Distance: 5.6 miles
Time: 1-2 hours
Arthur’s Seat, Edinburgh
Taking the ascent to Arthur’s Seat is one of the best and easiest walks for families, one that can be accessed conveniently from Scotland’s capital. Located in Holyrood Park in Edinburgh (at the end of the Royal Mile), Arthur’s Seat is a grass covered extinct volcano that will fascinate your kids. Whilst the name remains something of a mystery, many believe that there is a link with King Arthur and Camelot. The viewpoint is definitely worth the hike if you want to experience 360 panoramic vistas from the top. But you don’t have to walk all the way up to Arthur’s Seat to enjoy the views over the city. The Salisbury Crags provide the least strenuous walking option, which is particularly suitable for little ones with wee legs. Here are 5 child-friendly things to do in Edinburgh.
Distance: 28 miles
Time: Up to 3 hours
Ness Islands Walk, Inverness
Inverness is one of the few places in the world where you can enjoy a walk from the city centre and feel like you are out in the countryside in no time. And the Ness Islands Walk is the perfect introduction to walks in this area. A lovely gentle stroll for kicking off your morning, or a superb route for the kids. Follow the footsteps on the Inverness City Centre Map and walk along the banks of the River Ness, where you might be lucky enough to see the occasional seal. There are also plenty of seagull species for those who have an interest in bird spotting.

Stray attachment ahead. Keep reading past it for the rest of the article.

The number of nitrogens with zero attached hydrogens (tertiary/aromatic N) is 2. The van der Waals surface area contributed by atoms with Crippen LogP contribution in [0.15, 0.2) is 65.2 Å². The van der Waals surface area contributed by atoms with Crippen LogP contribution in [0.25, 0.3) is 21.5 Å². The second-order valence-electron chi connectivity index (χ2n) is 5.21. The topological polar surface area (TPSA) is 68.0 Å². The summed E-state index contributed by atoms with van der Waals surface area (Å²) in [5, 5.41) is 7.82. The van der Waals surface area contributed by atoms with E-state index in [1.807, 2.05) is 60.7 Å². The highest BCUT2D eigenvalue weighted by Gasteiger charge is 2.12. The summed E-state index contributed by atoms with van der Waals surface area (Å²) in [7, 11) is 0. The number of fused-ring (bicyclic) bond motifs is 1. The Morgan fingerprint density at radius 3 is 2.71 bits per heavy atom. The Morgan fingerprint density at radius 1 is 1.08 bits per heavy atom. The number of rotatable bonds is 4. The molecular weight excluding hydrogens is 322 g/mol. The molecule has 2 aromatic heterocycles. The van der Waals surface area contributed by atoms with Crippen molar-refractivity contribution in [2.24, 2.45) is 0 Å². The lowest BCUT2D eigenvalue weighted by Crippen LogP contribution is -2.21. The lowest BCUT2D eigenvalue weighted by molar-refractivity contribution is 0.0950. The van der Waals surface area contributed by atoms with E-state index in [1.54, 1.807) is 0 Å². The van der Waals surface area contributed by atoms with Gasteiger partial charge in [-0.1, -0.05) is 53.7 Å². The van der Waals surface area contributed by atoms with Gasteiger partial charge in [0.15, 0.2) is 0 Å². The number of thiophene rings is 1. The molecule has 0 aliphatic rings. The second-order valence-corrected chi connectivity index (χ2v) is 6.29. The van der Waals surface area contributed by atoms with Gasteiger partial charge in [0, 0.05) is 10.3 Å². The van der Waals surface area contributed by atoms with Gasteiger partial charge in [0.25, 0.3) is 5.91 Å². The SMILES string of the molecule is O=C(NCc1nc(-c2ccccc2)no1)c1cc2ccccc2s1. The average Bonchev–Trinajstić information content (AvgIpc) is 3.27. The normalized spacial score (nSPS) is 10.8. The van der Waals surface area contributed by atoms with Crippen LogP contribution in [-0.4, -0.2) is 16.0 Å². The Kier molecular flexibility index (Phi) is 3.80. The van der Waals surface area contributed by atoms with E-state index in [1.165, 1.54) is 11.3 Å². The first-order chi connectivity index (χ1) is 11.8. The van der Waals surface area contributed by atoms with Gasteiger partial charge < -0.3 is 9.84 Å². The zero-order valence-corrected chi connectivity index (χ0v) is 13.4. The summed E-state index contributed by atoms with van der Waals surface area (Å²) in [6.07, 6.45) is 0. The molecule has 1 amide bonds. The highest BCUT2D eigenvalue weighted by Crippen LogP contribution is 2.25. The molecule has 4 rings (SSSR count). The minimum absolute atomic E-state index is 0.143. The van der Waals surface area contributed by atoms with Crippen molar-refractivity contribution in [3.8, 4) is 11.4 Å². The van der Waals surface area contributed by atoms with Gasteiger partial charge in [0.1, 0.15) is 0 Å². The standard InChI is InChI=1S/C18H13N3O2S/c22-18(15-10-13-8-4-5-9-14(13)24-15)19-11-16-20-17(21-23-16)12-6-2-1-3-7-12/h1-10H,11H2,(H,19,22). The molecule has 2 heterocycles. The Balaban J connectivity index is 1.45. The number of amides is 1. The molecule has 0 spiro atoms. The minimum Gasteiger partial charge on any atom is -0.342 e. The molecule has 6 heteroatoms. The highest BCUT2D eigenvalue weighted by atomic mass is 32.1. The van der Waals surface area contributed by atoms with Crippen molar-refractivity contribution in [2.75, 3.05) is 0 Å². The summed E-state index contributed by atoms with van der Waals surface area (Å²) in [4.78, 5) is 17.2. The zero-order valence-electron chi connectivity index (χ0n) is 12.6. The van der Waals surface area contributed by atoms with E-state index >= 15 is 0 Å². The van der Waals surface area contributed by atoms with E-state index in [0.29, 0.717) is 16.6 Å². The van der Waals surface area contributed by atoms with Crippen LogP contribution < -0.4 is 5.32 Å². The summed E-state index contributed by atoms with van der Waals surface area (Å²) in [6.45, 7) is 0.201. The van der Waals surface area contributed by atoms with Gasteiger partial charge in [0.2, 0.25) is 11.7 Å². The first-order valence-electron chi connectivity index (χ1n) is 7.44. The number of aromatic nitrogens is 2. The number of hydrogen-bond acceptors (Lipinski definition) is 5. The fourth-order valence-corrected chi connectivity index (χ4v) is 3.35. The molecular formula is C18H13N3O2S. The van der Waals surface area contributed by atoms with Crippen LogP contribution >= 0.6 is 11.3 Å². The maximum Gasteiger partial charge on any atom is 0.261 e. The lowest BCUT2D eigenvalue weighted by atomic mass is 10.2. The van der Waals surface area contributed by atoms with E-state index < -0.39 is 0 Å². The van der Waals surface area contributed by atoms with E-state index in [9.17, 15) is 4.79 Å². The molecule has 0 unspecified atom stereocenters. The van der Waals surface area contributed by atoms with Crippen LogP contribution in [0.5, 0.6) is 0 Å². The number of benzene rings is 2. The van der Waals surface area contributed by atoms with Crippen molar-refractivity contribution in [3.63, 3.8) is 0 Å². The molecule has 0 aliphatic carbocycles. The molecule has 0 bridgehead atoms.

Distance: 3 miles
Time: 1-2 hours
Scottish Beaver Trail, Knapdale Forest
Beavers in Scotland have been a major success story for conservationists. November 2016 marked the first milestone for successful reintroduction of a mammal in the UK, and beavers have now been given protected status in the country. The Beaver Trail in Knapdale gives you the chance to go on a beaver hunt whilst getting some exercise and fresh air, and little ones will love searching for these cute rodents. There’s a 3 mile circular walk which follows the terrain around Dubh Loch and Loch Collie Bharr, with a good gravel path and great viewing opportunities.
Distance: 28 miles
Time: 3-4 days
Pow Burn to Troon, Ayrshire
If you’re looking for the perfect sandy beach for you and your beloved pup, this walking trail from Pow Burn to Troon is ideal for burning some energy. This coastal path takes an hour (at least) and there will be off-lead and on-lead sections for your dog to explore (including a big stretch of sand for running around). If you have time, stop to take pictures or to enjoy a splash in the water at Monkton Beach. And if you’re in a hurry, you can always get the train back to your starting location (trains run every 30 minutes on the Ayr-Glasgow line). Along your travels, you will also pass the historic golf links at Royal Troon Golf Club, and the terrain will give your furry friend so much variety with both sandy tracks and pavement. And of course, the ocean views are to die for no matter the time of year.
Distance: 5.7 miles
Time: 1-2 hours
Thornhill and the Covenanters Graveyard, Dumfriesshire
The grounds can get quite muddy in the wet season, so wellies may be required if it’s been raining. But otherwise, the path is easy to walk on and even the littlest of canines can take on this dog friendly route. Starting off at Trigony House Hotel, follow the minor road at the back towards Kirkland Cottage. At the cottage, turn left and follow a lane then then through a gate (follow the signposted footpath) then follow the hill down to the graveyard before ending up at the town of Thornhill.
Distance: 2.5 miles
Time: 50 minutesThis entry was posted in Travel Inspiration and tagged Best Walks in Scotland, Scotland, travel .